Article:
Arteriovenous malformation

Arteriovenous malformation

Arteritis, giant cell (See: Giant cell arteritis)
Arteritis, Takayasu’s (See: Takayasu’s arteritis)

Overview

An arteriovenous malformation (AVM) is an abnormal tangle of blood vessels connecting arteries and veins, which disrupts normal blood flow and oxygen circulation.

Arteries are responsible for taking oxygen-rich blood from the heart to the brain. Veins carry the oxygen-depleted blood back to the lungs and heart.

When an AVM disrupts this critical process, the surrounding tissues may not get enough oxygen, and the affected arteries and veins can weaken and rupture. If the AVM is in the brain and ruptures, it can cause bleeding in the brain (hemorrhage), stroke or brain damage.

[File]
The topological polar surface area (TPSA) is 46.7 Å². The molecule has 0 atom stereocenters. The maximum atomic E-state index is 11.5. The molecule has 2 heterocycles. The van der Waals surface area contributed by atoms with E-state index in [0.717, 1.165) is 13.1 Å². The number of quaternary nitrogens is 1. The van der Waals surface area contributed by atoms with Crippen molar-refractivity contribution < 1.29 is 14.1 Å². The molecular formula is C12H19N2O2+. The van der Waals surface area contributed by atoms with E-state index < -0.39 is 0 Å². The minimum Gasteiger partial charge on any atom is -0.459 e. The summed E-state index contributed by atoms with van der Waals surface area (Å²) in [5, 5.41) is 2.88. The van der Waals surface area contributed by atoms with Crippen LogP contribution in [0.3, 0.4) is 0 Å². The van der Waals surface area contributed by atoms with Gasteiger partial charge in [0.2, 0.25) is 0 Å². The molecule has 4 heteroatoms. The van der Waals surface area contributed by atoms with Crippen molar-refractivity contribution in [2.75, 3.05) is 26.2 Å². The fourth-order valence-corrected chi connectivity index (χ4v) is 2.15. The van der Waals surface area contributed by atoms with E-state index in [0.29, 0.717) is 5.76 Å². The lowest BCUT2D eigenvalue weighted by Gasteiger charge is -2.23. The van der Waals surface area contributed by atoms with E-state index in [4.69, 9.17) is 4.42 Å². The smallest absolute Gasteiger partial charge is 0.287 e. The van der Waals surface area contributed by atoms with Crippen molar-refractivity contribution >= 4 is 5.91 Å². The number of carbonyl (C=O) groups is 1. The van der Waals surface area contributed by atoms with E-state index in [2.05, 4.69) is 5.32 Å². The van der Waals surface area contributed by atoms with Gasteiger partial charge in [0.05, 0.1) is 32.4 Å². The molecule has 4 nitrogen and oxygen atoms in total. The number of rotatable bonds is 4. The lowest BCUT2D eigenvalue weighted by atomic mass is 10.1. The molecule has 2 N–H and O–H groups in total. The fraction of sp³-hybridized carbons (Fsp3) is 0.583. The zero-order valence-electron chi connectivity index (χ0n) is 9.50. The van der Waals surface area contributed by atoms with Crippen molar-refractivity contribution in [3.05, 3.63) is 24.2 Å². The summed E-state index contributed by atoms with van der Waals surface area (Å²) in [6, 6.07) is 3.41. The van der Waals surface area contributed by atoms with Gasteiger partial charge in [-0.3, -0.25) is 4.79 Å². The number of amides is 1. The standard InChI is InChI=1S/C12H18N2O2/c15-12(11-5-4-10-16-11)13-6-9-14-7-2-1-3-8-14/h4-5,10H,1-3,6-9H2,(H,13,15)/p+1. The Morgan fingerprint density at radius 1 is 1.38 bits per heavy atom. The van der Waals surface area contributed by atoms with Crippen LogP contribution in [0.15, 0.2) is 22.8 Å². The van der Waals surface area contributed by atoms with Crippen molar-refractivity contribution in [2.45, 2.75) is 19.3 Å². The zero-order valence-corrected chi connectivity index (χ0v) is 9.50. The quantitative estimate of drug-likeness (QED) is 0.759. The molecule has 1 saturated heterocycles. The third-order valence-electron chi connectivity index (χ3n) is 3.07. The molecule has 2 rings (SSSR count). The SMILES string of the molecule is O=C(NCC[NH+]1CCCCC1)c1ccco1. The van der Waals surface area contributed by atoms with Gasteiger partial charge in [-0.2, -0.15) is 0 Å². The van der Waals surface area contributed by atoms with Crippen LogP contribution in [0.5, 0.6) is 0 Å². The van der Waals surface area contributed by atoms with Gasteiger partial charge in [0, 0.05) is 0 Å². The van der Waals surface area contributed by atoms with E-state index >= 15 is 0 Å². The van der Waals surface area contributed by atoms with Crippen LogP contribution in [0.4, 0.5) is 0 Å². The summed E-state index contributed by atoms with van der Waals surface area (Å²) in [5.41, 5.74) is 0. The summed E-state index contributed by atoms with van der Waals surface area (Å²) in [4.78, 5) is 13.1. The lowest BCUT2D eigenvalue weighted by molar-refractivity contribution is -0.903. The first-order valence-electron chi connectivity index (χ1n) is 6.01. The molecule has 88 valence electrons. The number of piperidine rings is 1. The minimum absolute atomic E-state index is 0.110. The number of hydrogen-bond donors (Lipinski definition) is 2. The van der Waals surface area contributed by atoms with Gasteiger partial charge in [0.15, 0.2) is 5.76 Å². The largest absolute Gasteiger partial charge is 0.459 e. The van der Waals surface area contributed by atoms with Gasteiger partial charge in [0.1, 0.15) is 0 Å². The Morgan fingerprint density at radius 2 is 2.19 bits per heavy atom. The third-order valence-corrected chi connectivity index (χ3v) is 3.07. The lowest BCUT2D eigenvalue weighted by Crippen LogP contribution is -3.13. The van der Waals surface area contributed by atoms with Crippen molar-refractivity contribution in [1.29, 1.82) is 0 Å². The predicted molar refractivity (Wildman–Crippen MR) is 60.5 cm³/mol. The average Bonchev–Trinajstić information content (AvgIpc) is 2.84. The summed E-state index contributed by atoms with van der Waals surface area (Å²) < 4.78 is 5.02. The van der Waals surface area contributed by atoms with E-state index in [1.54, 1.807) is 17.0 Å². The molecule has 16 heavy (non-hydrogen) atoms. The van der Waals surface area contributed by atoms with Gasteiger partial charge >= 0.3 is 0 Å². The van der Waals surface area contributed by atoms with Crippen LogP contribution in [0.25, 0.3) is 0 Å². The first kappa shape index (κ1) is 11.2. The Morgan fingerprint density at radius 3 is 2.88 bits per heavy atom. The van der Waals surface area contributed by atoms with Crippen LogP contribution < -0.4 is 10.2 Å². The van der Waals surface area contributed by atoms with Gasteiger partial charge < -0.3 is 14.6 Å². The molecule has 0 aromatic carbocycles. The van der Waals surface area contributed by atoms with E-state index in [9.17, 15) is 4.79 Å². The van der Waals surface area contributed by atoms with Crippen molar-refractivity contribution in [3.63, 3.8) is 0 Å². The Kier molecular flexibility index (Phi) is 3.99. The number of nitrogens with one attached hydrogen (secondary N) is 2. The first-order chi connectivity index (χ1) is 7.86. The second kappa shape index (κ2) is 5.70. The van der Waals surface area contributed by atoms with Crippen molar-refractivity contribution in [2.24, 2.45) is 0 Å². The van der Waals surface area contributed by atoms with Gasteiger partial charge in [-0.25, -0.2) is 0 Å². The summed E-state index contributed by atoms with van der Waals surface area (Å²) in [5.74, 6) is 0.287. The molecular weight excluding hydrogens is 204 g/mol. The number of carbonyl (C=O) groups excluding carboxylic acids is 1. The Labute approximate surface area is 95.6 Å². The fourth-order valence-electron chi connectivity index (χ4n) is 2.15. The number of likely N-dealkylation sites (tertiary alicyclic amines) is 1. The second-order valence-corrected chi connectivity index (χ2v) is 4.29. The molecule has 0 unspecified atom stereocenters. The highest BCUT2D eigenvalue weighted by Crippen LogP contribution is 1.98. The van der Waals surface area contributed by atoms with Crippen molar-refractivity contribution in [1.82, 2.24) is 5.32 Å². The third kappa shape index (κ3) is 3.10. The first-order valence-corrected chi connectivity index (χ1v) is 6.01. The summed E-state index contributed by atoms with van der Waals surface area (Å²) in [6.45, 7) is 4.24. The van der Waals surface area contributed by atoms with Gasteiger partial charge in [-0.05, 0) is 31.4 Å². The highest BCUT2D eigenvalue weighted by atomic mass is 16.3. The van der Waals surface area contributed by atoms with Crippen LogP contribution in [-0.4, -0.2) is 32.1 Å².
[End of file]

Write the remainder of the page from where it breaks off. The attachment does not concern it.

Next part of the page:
An arteriovenous malformation can develop anywhere in your body but occurs most often in the brain or spine. Read more about brain arteriovenous malformation.

The cause of AVMs is not clear. Most people are born with them, but they can occasionally form later in life. They are rarely passed down among families.

Once diagnosed, a brain AVM can often be treated successfully to prevent or reduce the risk of complications.

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